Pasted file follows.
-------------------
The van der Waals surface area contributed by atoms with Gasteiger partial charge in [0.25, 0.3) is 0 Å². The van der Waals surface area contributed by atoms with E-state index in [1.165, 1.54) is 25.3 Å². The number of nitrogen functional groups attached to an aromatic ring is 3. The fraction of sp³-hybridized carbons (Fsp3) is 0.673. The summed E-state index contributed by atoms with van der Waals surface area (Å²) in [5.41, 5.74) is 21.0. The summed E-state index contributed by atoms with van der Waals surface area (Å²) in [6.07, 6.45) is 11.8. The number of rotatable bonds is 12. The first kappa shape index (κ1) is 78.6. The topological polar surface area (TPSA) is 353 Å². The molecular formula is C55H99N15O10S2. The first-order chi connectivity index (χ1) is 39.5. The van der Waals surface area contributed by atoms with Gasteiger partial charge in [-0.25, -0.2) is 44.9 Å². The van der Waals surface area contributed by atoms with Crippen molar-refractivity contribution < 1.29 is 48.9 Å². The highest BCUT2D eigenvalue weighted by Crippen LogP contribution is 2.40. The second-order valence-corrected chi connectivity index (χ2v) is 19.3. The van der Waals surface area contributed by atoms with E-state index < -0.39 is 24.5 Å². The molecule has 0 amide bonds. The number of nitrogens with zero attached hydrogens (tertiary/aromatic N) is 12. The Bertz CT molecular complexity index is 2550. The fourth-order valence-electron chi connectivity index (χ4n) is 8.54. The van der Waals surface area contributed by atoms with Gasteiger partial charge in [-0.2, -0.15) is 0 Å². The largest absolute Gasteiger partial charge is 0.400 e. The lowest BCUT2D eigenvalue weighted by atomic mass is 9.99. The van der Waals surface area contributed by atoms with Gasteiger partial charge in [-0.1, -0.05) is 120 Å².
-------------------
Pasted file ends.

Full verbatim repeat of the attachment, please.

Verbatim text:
The van der Waals surface area contributed by atoms with Gasteiger partial charge in [0.25, 0.3) is 0 Å². The van der Waals surface area contributed by atoms with E-state index in [1.165, 1.54) is 25.3 Å². The number of nitrogen functional groups attached to an aromatic ring is 3. The fraction of sp³-hybridized carbons (Fsp3) is 0.673. The summed E-state index contributed by atoms with van der Waals surface area (Å²) in [5.41, 5.74) is 21.0. The summed E-state index contributed by atoms with van der Waals surface area (Å²) in [6.07, 6.45) is 11.8. The number of rotatable bonds is 12. The first kappa shape index (κ1) is 78.6. The topological polar surface area (TPSA) is 353 Å². The molecular formula is C55H99N15O10S2. The first-order chi connectivity index (χ1) is 39.5. The van der Waals surface area contributed by atoms with Gasteiger partial charge in [-0.25, -0.2) is 44.9 Å². The van der Waals surface area contributed by atoms with Crippen molar-refractivity contribution < 1.29 is 48.9 Å². The highest BCUT2D eigenvalue weighted by Crippen LogP contribution is 2.40. The second-order valence-corrected chi connectivity index (χ2v) is 19.3. The van der Waals surface area contributed by atoms with E-state index < -0.39 is 24.5 Å². The molecule has 0 amide bonds. The number of nitrogens with zero attached hydrogens (tertiary/aromatic N) is 12. The Bertz CT molecular complexity index is 2550. The fourth-order valence-electron chi connectivity index (χ4n) is 8.54. The van der Waals surface area contributed by atoms with Gasteiger partial charge in [-0.2, -0.15) is 0 Å². The largest absolute Gasteiger partial charge is 0.400 e. The lowest BCUT2D eigenvalue weighted by atomic mass is 9.99. The van der Waals surface area contributed by atoms with Gasteiger partial charge in [-0.1, -0.05) is 120 Å².